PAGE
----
Good Morning

photo copy 3On my mornings walks with Enzo, I often encounter tired, weary males, seated on the benches of Washington Park. They’ve spent the night at the Drop Inn Center, which provides basic human services for women and men, and by seven or eight a.m., are expected to transition out of the Drop Inn, giving staff time to turn over the facility and ready for a new day or evening of occupants.

I’ve observed many of these faces on my newly begun walks with the dog and in doing so, I usually initiate, “Good morning,” hope for a response, then walk on. My son, a seventeen year old who has lived in suburbia most of his life, has told me, there is a street code for how to say, “Hello.” A nod of the head up implies, “What’s up,” and that one knows the other person. A nod of the head down means, “Hello,” but to a stranger.

I attempt this most mornings, but I don’t like looking down, as I feel like a chicken poking my head at feed all day, so I stick with, “Good Morning,” and even once, because my jaunts around OTR remind me so much of a European village, I said, “Bon Giorno,” and then laughed only to myself.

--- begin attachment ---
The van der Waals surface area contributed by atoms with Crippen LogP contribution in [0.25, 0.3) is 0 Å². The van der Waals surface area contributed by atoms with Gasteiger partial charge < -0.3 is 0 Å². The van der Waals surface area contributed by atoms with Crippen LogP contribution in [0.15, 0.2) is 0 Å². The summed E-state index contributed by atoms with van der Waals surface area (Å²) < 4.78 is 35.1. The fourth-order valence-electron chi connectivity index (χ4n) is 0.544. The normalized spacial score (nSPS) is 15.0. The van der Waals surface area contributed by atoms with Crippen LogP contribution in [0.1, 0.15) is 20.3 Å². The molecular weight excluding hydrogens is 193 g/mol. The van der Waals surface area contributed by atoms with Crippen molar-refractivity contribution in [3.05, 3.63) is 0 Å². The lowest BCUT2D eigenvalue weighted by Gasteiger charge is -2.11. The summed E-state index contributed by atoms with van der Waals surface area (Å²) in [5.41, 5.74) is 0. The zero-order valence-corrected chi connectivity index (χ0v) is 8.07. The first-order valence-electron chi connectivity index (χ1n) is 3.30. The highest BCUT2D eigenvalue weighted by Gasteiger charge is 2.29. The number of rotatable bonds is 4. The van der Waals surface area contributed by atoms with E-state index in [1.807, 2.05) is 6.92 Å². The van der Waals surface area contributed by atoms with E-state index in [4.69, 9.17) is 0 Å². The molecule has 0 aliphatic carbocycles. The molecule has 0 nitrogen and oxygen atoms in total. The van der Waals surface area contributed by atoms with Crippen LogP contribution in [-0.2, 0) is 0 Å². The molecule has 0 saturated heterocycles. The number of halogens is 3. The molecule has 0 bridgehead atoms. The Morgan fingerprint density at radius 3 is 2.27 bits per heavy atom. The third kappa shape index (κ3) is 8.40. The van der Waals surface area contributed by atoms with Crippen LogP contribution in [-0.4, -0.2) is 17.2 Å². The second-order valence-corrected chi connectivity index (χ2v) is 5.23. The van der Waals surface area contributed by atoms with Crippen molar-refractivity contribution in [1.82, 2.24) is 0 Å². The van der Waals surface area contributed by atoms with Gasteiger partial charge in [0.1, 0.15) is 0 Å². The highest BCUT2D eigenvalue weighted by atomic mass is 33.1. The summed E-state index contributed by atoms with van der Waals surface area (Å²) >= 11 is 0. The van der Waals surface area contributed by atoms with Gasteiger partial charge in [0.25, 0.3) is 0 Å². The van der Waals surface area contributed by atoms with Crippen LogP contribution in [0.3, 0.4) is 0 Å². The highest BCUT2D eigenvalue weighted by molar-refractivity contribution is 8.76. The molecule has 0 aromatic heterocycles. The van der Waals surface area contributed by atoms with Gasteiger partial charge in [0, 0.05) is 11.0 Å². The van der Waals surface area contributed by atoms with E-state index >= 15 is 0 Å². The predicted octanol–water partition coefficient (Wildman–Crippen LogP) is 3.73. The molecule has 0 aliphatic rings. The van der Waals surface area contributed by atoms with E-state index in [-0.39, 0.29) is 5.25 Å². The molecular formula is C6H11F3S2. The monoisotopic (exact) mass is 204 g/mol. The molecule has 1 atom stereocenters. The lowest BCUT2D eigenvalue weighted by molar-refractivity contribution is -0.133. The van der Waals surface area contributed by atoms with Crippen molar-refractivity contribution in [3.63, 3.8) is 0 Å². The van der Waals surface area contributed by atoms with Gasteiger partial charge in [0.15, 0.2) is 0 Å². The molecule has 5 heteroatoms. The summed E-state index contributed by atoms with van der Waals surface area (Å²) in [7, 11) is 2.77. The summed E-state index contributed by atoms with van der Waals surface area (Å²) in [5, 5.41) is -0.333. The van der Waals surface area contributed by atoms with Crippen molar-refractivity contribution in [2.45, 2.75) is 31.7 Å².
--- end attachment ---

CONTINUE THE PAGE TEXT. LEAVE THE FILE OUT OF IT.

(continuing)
As the past weeks had been crammed full of activity with children and family and moves, a Friday arrived with son and husband off, and we had BIG plans to get a lot done that day. They began their BIG plans with a visit to Holtman’s Donuts. I waited outside with the dog.

While doing so, the long grew longer and pedestrians moving past the donut shop had a more difficult time of maneuvering around the donut goers. I occupied myself with people watching. After I concluded a conversation with a person from Kentucky, catching a bus in OTR to head to Cincinnati State, I glanced down Vine Street.

Three males, about twenty to twenty five years in age, were strolling towards me, each walking with backpacks or bags that indicated they had slept somewhere other than home the night before, probably The Drop.

In keeping with my custom, and having tossed out Davis’s suggestions, I uttered a simple, “Hi, how are you today,” and made eye contact with one in the middle, mainly because he was wearing a neon yellow shirt and that’s where my eye was drawn.

He looked back at me as he sauntered by, and I held my breath, wondering about his response.

“I’m blessed today,” he declared.

In the blink of an eye it occurred to me one can feel blessed without money for a home or donuts.

I fumbled around for the proper response. “Me too,” I shouted out after him.

He had already traversed the donut line, and on the other side of a line of people who had no idea what was transpiring in front of them, he gazed back at me and smiled.


The photo above is the sidewalk less traveled in Washington Park, looking south at the SCPA.

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